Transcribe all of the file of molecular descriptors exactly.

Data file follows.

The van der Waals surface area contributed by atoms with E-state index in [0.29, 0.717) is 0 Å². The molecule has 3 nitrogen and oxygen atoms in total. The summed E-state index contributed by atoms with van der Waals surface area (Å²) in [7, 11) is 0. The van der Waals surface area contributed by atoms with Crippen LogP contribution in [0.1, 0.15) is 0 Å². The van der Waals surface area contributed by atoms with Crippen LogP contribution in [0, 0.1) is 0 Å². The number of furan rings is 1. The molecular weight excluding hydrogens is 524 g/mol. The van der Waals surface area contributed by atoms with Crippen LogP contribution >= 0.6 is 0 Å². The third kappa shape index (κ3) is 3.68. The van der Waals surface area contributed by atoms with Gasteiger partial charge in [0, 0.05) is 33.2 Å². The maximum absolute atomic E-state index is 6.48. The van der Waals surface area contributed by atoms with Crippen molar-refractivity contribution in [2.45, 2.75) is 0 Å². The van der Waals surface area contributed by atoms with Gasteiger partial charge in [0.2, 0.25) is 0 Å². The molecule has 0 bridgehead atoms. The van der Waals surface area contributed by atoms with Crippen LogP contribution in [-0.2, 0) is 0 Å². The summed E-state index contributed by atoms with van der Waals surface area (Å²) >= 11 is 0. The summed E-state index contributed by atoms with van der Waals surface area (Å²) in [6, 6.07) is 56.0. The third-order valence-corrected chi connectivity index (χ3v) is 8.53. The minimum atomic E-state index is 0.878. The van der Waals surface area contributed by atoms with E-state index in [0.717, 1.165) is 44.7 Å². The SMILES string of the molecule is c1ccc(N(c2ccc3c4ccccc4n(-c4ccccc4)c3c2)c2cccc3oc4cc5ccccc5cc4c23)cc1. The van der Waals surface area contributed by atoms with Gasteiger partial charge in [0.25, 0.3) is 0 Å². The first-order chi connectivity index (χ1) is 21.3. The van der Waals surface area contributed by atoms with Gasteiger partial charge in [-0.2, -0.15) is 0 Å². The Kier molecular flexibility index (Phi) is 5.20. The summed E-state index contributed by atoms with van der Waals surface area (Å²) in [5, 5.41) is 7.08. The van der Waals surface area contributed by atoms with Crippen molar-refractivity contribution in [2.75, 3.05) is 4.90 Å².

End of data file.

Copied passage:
The van der Waals surface area contributed by atoms with E-state index in [0.29, 0.717) is 0 Å². The molecule has 3 nitrogen and oxygen atoms in total. The summed E-state index contributed by atoms with van der Waals surface area (Å²) in [7, 11) is 0. The van der Waals surface area contributed by atoms with Crippen LogP contribution in [0.1, 0.15) is 0 Å². The van der Waals surface area contributed by atoms with Crippen LogP contribution in [0, 0.1) is 0 Å². The number of furan rings is 1. The molecular weight excluding hydrogens is 524 g/mol. The van der Waals surface area contributed by atoms with Crippen LogP contribution >= 0.6 is 0 Å². The third kappa shape index (κ3) is 3.68. The van der Waals surface area contributed by atoms with Gasteiger partial charge in [0, 0.05) is 33.2 Å². The maximum absolute atomic E-state index is 6.48. The van der Waals surface area contributed by atoms with Crippen molar-refractivity contribution in [2.45, 2.75) is 0 Å². The van der Waals surface area contributed by atoms with Gasteiger partial charge in [0.2, 0.25) is 0 Å². The molecule has 0 bridgehead atoms. The van der Waals surface area contributed by atoms with Crippen LogP contribution in [-0.2, 0) is 0 Å². The summed E-state index contributed by atoms with van der Waals surface area (Å²) >= 11 is 0. The summed E-state index contributed by atoms with van der Waals surface area (Å²) in [6, 6.07) is 56.0. The third-order valence-corrected chi connectivity index (χ3v) is 8.53. The minimum atomic E-state index is 0.878. The van der Waals surface area contributed by atoms with E-state index in [0.717, 1.165) is 44.7 Å². The SMILES string of the molecule is c1ccc(N(c2ccc3c4ccccc4n(-c4ccccc4)c3c2)c2cccc3oc4cc5ccccc5cc4c23)cc1. The van der Waals surface area contributed by atoms with Gasteiger partial charge in [0.25, 0.3) is 0 Å². The first-order chi connectivity index (χ1) is 21.3. The van der Waals surface area contributed by atoms with Gasteiger partial charge in [-0.2, -0.15) is 0 Å². The Kier molecular flexibility index (Phi) is 5.20. The summed E-state index contributed by atoms with van der Waals surface area (Å²) in [5, 5.41) is 7.08. The van der Waals surface area contributed by atoms with Crippen molar-refractivity contribution in [2.75, 3.05) is 4.90 Å².